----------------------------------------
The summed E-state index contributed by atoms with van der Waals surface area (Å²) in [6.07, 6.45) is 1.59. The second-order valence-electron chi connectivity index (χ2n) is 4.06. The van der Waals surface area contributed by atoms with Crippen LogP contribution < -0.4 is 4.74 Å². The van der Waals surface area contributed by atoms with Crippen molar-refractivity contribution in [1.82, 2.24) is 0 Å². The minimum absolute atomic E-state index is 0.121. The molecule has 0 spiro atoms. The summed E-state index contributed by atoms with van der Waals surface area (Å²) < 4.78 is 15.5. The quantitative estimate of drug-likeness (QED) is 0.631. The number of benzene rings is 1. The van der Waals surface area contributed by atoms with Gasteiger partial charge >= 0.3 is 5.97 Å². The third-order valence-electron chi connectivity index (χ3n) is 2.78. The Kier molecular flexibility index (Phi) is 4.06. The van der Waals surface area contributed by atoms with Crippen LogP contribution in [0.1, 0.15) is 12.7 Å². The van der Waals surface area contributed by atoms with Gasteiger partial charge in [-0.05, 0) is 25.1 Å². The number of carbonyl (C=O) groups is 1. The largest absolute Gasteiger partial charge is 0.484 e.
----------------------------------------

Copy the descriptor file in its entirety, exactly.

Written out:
The summed E-state index contributed by atoms with van der Waals surface area (Å²) in [6.07, 6.45) is 1.59. The second-order valence-electron chi connectivity index (χ2n) is 4.06. The van der Waals surface area contributed by atoms with Crippen LogP contribution < -0.4 is 4.74 Å². The van der Waals surface area contributed by atoms with Crippen molar-refractivity contribution in [1.82, 2.24) is 0 Å². The minimum absolute atomic E-state index is 0.121. The molecule has 0 spiro atoms. The summed E-state index contributed by atoms with van der Waals surface area (Å²) < 4.78 is 15.5. The quantitative estimate of drug-likeness (QED) is 0.631. The number of benzene rings is 1. The van der Waals surface area contributed by atoms with Gasteiger partial charge >= 0.3 is 5.97 Å². The third-order valence-electron chi connectivity index (χ3n) is 2.78. The Kier molecular flexibility index (Phi) is 4.06. The van der Waals surface area contributed by atoms with Crippen LogP contribution in [0.1, 0.15) is 12.7 Å². The van der Waals surface area contributed by atoms with Gasteiger partial charge in [-0.05, 0) is 25.1 Å². The number of carbonyl (C=O) groups is 1. The largest absolute Gasteiger partial charge is 0.484 e.